Here's a really awesome article I just came across. It outlines how much an average DJ made on the EP he released in 2012 after all costs involved.

Point? It's REALLY important to support the artists we know and love in every single way we know how! Whether it's a sticker on your backpack, a 'like', a share, a comment, whatever!

Check it out! Defs worth the read.

How much Nick Thayer made on his "Like Boom" EP


    Gonna drop a link here: http://www.feature.fm/blog/what-is-going-to-save-the-music-industry/

    Within is a very long but impressively thorough examination of economics and technology realities of the music industry, with a boatload of research.

    Also this wicked sweet infographic:


    When we were researching for sourced we came across a stat that independent musicians put in 30 hours/week and make ~$8000/year on average. $5.12/hour, and I'm sure the successful ones are pulling that curve way up too.

    There's something wrong when we value the arts so little as a society. How many could-be legends have had to waste their talents in bottom rung jobs just because they needed to pay the bills? Entire movements of music could very well have been lost in the noise, and that means entire changes in our society's collective mind have been lost with them.

    Supporting musicians is so important for our society, and if nothing else I hope sourced.fm is able to tell some of the lost stories to show people why its so important.

    I'm going to drop Kim Boekbinder's (aka The Impossible Girl) relevant article here too:

    What is a Million "Likes" Worth, Numbers that really matter for artists on the internet.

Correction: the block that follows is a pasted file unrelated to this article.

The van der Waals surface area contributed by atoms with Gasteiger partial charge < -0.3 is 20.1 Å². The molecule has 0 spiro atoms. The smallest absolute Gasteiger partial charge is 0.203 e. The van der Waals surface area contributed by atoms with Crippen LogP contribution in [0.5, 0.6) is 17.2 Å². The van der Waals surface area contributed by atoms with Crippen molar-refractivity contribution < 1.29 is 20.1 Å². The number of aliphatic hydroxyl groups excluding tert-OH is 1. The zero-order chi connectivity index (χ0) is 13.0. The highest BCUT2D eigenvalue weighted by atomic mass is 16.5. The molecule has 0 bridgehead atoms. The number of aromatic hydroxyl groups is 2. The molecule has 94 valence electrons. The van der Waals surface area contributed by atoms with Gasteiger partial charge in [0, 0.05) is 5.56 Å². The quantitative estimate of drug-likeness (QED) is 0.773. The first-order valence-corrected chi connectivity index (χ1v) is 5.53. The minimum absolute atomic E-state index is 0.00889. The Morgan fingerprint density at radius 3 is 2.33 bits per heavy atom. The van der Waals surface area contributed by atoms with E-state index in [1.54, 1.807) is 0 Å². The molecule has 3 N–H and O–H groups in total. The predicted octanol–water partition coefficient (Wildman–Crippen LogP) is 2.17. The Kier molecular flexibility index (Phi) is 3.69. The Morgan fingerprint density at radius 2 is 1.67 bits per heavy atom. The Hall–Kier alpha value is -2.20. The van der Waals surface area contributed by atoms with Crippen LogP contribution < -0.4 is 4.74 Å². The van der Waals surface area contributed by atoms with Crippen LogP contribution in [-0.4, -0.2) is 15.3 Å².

It's a great perspective that tosses a counterpoint at the notion of social shares and looks at the income issue from a different angle. Should have a discussion on its own one day. Also be sure to pop open the sidebar comments on the article, a lot of interesting feedback going on there.

    Awesome find Nathan, thank you.

    This article really helps to unpack the business reality that exists today. Let's use this as jumping off point to identify every cut. Eventually I'd like to be able to visualize all the chokepoints, all the true value tradeoffs.

    Perhaps we can compare it to a more traditional manufacturing supply chain sort of thing: most people can wrap their heads around the fact that their, say, computer doesn't just get made in one place. The raw materials are sourced by a mine, the small components are made in X, the shipping costs for every step add to the price, etc etc etc.

    With all the analogous things that go into the "supply chain" of an EP, why has the end price stayed so goddamn low? There's a value perception that's fucked up somewhere. I suspect it's part mentality around art (read: society), it's part technology, and it's also part business model. We may not be able to alter society very fast, and we certainly can't stop technology, but the business model can be challenged. This is where technology is actually on our side as the power tide continues to shift to the talent from the infrastructure.

    I realize these are a whole bunch of disparate, slightly unconnected thoughts. They all came rushing out of me because this article had some resonate frequency with the very essence of the business of sourced.fm

    To distill:

    We can use this article and discussion to help map out the current and future business environment for any artist.